Social media, just like mobile apps, often uses some element of video games or electronic gaming to hook people into participating more and more.
Think notifications for likes and comments, racking up more views, getting notified that a post is doing “particularly” well and just needs a $5 push – you know, how most apps make money and keep you engaged. Governments want to change this and, what could almost be seen as a larger push against likes etc., wants to make this kind of behavior illegal. An extreme response, to be sure, but the fact that you can promote posts, buy followers, and spend all kinds of money on these apps, it makes sense. PetaPixel reports that US Senator from Missouri Josh Hawley introduced a bill that would do just that with the so-called Social Media Addiction Reduction Technology Act (SMART).
The law would “prohibit social media companies from using practices that exploit human psychology or brain physiology to substantially impede freedom of choice.” This would be part of a broader effort at getting providers to stop behaviors that encourage addicting behaviors on the Internet or what the bill calls “psychological exploitation.”
What are some of the specific examples cited? Snapchat Snap streaks, endless scrolling on websites, and endlessly playing videos on YouTube in addition to what we cited above. As some people are pointing out, it isn’t really clear how endless scrolling and auto-play make things addictive but the bill is taking a comprehensive approach it seems.
This isn’t a new space for Hawley as he regularly lambasts social media in the press.
He wrote for USA Today,
“Advertising is what the social giants truly care about, and for an obvious reason. It’s how they turn a profit. And when it comes to making money, they’ve been great innovators. They’ve designed platforms that extract massive amounts of personal data without telling consumers, then sell that data without consumers’ permission.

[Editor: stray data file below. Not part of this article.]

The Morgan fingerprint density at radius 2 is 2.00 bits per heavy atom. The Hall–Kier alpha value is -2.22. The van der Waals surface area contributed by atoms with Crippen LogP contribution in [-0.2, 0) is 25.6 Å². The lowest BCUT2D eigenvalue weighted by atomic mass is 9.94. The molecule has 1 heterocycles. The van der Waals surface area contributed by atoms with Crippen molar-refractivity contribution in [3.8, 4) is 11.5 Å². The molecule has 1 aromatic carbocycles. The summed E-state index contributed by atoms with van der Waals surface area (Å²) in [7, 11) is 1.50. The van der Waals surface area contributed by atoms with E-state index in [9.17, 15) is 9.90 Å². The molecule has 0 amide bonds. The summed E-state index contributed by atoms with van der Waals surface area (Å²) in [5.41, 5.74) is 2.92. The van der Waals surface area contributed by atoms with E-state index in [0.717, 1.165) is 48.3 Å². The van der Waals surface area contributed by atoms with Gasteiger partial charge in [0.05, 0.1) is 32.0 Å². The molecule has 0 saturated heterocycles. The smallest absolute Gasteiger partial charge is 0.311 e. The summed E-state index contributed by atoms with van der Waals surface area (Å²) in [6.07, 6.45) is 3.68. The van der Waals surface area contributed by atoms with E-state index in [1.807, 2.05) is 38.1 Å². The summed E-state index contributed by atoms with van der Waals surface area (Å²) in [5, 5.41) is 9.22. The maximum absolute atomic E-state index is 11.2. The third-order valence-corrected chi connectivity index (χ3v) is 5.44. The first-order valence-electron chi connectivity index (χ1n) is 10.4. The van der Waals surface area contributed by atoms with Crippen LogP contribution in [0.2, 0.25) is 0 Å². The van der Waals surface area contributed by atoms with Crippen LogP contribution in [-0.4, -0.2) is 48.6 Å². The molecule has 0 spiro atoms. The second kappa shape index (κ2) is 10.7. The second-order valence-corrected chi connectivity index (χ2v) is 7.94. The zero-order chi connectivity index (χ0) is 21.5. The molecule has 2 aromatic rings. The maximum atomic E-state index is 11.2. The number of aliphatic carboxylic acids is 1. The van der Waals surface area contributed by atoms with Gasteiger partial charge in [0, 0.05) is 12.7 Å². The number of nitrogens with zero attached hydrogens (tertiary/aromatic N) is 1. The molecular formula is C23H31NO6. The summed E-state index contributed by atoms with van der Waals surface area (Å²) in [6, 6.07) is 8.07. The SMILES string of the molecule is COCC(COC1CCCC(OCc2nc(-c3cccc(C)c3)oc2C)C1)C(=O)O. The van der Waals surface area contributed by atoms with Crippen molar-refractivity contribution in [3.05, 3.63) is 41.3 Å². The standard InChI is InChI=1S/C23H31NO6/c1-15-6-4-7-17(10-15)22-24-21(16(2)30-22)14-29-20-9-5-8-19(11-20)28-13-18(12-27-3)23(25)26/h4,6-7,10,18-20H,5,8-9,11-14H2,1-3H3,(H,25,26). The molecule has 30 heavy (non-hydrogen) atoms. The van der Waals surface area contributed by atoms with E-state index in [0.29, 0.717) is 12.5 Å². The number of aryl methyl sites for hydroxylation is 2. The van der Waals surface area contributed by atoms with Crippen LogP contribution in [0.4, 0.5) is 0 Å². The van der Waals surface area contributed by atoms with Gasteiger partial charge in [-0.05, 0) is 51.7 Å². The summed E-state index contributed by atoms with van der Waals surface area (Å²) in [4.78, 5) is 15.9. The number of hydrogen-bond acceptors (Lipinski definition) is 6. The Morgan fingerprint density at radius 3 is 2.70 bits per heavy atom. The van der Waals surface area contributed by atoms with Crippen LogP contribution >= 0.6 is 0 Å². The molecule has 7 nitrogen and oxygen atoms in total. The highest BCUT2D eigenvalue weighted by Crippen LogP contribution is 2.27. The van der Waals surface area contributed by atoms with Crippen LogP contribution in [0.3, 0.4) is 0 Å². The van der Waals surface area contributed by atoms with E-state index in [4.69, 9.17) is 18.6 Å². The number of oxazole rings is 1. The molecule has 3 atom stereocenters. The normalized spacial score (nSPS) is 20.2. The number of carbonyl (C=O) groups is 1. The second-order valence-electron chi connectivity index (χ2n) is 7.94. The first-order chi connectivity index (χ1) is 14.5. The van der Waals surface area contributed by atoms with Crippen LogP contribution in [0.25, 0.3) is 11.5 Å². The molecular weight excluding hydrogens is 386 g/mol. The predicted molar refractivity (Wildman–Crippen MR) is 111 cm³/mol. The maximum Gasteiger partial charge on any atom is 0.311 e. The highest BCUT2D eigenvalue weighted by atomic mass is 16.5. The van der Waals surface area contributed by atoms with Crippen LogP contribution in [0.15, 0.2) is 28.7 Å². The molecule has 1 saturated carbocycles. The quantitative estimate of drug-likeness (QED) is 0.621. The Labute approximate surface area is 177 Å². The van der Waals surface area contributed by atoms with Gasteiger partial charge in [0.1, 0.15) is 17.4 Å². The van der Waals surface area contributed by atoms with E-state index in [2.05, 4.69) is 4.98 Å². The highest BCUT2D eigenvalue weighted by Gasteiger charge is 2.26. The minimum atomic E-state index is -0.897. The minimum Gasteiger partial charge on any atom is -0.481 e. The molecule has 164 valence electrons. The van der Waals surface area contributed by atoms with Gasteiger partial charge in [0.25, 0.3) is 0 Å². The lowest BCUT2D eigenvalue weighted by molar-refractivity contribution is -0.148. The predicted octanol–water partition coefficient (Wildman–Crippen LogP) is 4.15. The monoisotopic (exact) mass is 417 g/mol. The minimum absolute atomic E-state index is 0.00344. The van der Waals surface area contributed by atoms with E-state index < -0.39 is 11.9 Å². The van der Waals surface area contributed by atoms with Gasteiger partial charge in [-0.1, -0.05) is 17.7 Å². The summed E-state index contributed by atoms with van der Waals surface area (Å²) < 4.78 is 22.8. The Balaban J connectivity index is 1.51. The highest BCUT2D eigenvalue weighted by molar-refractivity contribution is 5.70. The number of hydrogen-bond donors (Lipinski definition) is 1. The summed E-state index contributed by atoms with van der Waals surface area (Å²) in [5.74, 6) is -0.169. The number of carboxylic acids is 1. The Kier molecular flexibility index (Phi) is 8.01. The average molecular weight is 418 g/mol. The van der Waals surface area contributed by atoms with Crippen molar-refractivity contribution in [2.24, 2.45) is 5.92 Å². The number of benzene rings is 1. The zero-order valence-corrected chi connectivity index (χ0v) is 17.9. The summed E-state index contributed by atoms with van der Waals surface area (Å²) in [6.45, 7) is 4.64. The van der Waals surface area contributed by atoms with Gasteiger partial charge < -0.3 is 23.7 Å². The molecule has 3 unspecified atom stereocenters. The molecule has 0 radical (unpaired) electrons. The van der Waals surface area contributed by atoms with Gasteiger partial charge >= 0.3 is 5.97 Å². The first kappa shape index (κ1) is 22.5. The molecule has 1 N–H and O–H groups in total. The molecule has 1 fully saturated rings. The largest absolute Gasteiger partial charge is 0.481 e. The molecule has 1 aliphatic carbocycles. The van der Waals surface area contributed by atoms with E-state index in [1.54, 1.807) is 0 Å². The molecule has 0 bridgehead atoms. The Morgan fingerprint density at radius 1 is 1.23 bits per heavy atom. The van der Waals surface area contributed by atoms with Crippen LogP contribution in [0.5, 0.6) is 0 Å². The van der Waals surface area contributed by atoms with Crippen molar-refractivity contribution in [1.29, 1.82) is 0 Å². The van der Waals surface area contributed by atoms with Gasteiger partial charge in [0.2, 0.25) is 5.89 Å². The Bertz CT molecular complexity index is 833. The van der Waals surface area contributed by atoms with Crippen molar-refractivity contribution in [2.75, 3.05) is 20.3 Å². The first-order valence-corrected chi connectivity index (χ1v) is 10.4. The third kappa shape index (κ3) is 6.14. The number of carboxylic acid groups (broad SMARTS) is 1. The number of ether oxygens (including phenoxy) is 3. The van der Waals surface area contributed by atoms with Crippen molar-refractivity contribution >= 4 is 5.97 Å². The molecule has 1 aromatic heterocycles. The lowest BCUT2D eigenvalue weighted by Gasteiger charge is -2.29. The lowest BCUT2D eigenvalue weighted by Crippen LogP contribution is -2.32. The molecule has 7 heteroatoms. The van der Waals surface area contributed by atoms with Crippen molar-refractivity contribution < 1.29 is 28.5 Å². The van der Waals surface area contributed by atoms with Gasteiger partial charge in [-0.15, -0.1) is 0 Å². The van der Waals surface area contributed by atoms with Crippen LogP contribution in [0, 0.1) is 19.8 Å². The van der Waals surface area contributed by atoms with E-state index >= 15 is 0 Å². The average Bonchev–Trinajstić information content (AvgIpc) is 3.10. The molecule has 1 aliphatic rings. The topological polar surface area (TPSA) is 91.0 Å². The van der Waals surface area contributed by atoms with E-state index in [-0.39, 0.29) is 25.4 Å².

And in order to guarantee an audience big enough to make their ads profitable, big tech has developed a business model designed to do one thing above all: addict.
Facebook, Twitter, Instagram — they devote massive amounts of money and the best years of some of the nation’s brightest minds to developing new schemes to hijack their users’ neural circuitry. That’s because social media only works — to make money, anyway — if it consumes users’ time and attention, day after day. It needs to replace the various activities we enjoyed and did perfectly well before social media existed.”
You can read that article here.
As we’ve highlighted here in the news, Instagram and Facebook, particularly, are culling accounts and tightening up regulations to make their respective spaces more advertiser-friendly but this bill isn’t targeting that. It’s targeting the core of what makes these apps work and, if passed, could have some pretty big implications.
What do you think? Do social media apps need to be less like video games and more something else? Tell us your thoughts in the comments below.
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